Oremus, the monthly magazine of Westminster Cathedral, features a story about the restoration of the cathedral's statue of Our Lady of Walsingham. Her feast is on September 24:
This statue of Our Lady of Walsingham has a particularly beautiful face, which radiates contemplative beauty, sorrow, strength, compassion and solace. Just to kneel before this statue is to experience the peace and fragrance of the Virgin.
The child Jesus sits in majesty and communion with his Mother. A sense of the future silent, suffering, interior martyrdom of the Blessed Virgin Mary pervades, indicative of the fertile soil which enabled Mary to stand with Jesus at Calvary, the moment when Jesus bestowed upon her, for all generations, her motherhood of us all.
Our Lady is the Seat of Wisdom and therefore Our Lady of Walsingham sits upon a throne. She is amidst two pillars which represent the Church as the gate of Heaven. The seven rings on these pillars signify the seven Sacraments and the seven gifts of the Holy Spirit. The arched back of the throne represents the rainbow, the sign of the Covenant between God and his people. Our Lady points to Jesus, the Word made Flesh, while the three fold lily symbolises virginity, purity, sovereignty, and is a sign of resplendent beauty – testifying that Our Lady remained a Virgin before, during and after the birth of the Saviour, Jesus Christ. A toadstone, symbolising evil, is beneath her feet – showing that she crushes Satan. And, finally, she wears a Saxon crown, representing her Queenship. For Mary is Queen of Heaven and, as Our Lady of Walsingham, a heavenly Queen of England. Her divine Son, Jesus, extends his arm in a double gesture of blessing and protection of his Mother. Jesus Christ, Saviour and Redeemer, the Word, holds the scriptures and wears a crown representing his Kingship and sovereignty. This statue, so rich in symbolism, speaks to us at many levels, indicative of our English heritage and of the scriptural, historical, theological and mystical roots of our Catholic faith.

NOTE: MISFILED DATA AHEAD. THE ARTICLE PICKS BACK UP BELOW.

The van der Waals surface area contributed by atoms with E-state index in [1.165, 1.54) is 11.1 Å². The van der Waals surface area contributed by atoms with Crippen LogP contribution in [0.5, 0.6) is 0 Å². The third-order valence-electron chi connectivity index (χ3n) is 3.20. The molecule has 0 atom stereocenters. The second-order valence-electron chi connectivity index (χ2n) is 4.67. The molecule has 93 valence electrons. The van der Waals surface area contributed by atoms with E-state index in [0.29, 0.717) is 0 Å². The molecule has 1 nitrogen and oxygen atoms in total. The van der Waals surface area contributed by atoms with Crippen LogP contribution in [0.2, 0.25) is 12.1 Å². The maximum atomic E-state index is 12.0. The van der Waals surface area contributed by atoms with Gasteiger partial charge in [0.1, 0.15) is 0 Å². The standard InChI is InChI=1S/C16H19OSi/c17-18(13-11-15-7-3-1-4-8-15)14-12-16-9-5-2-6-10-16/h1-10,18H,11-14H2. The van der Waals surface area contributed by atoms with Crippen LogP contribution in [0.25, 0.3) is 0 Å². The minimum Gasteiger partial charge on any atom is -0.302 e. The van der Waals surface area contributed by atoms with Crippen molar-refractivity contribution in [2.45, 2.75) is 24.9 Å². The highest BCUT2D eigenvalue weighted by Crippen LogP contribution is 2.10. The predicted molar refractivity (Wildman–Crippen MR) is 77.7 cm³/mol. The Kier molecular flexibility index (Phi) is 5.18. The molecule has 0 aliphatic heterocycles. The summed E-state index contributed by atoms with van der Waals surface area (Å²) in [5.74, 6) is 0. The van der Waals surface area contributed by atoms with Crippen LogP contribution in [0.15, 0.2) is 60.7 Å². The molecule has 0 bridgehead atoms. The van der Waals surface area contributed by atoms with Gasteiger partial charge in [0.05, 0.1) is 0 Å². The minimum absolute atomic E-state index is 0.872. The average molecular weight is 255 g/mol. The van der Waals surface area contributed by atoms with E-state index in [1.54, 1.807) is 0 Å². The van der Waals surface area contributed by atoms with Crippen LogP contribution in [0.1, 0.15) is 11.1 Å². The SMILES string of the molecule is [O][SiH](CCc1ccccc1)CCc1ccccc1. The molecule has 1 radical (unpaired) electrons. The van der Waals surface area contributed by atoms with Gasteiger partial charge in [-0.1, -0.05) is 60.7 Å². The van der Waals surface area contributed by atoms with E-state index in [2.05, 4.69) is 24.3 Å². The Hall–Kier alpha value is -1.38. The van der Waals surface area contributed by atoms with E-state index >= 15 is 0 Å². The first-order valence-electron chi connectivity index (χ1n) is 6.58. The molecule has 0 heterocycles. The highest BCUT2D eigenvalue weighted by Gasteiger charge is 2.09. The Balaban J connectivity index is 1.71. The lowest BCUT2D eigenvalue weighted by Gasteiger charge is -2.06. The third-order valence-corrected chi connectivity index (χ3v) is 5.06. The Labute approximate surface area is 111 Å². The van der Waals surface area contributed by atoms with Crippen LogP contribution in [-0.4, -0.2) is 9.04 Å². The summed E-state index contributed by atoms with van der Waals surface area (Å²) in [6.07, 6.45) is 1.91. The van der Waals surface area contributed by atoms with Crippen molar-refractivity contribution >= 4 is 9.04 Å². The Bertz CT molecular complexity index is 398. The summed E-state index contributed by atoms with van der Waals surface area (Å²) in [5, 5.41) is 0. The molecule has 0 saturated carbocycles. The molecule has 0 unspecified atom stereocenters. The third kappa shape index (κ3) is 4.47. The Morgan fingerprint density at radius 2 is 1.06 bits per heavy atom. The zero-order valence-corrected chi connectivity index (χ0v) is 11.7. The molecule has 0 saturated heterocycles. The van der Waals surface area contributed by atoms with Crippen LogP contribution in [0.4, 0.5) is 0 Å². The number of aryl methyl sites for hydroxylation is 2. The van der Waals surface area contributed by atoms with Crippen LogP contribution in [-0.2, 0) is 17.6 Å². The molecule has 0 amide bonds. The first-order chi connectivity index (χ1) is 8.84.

If one wished to start a novena to Our Lady of Walsingham, the day to start would be on September 15, the Memorial of Our Lady of Sorrows. This site has prayers suitable for such a novena: Mark your calendars now!
When Pope Leo XIII gave permission for a new shrine to be dedicated--the first was destroyed during Henry VIII's reign of course--at Walsingham in 1897, he proclaimed: "When England returns to Walsingham, Our Lady will return to England."